This post is part of a series delving into the details of the JSR-352 (Java Batch) specification. Each post examines a very specific part of the specification and looks at how it works and how you might use it in a real batch application.To start at the beginning, follow the link to the first post.
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We started sort of from the outside with Job Instance events and then moved inward to Job Execution events. Now we’ll go inside the job to events generated at the Step level.
As each step begins a message is published to the topic for started steps. As before, the message has properties identifying the job instance and execution. But since we are at the step level there is also a step execution identifier included as a property. This isn’t something you can know ahead of time but having seen the property for the start of the step it would make it easier to find other step-related messages.
The content of the message is the same JSON string returned by the REST interface when asking for information about the step (using the step execution id).
As with the job itself, a message is published to an appropriate topic as the step ends. Which topic depends how the step ends. There is a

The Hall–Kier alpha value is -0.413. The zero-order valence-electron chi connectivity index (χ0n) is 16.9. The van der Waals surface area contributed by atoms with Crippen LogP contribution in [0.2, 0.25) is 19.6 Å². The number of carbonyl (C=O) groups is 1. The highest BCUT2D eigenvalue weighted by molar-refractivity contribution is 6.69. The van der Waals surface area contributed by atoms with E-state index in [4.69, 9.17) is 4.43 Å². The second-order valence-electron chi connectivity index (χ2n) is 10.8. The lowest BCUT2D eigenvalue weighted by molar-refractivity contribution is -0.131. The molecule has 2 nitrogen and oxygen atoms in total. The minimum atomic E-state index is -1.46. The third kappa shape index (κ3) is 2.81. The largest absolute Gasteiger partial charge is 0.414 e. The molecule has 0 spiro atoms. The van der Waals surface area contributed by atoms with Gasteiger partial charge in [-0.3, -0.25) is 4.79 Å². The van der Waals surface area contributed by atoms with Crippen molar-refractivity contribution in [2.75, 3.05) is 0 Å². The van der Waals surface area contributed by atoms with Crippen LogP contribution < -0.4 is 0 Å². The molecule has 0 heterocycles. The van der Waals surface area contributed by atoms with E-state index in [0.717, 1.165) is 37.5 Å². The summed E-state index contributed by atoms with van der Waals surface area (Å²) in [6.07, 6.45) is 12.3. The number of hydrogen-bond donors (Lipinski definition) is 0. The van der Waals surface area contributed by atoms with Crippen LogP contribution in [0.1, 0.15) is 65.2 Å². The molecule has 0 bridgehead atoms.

completed topic for steps that end normally. This may be the final step in the job or flow might transition from here to another step.
If things didn’t go well, a message is published to the
failed topic for steps. A failed step will cause the job to end and might be a handy thing for a monitor to recognize and raise an alert about.
If the job was stopped, either because an operator stopped it or because the job internally stopped itself (remember that end-of-step flow transitions can include stopping the job) then a message is published to the step
The final step-related topic is
checkpoint. Every time a chunk step takes a checkpoint, a message is published to this topic. Some chunk steps might have a fixed (or at least predictable) number of checkpoints. Monitoring the checkpoint events would then give you a count of checkpoints against the known total and the ability to present a progress bar for the step in a monitor.
However, this might not always be possible. Of course, some jobs might have a varying number of checkpoints depending on how chunking is done (time based vs. item count based will make it hard to predict). Error handling within the job can influence the checkpoint count also. If retry-rollback exceptions are defined and one is thrown the step will rollback to the last checkpoint and then retry, checkpointing one record at a time, until the problem record is passed. This process would substantially throw off the number of checkpoints seen from what was expected. Still, it is a neat idea in cases where it will work.
Next time we move further inside the step to partitioned steps.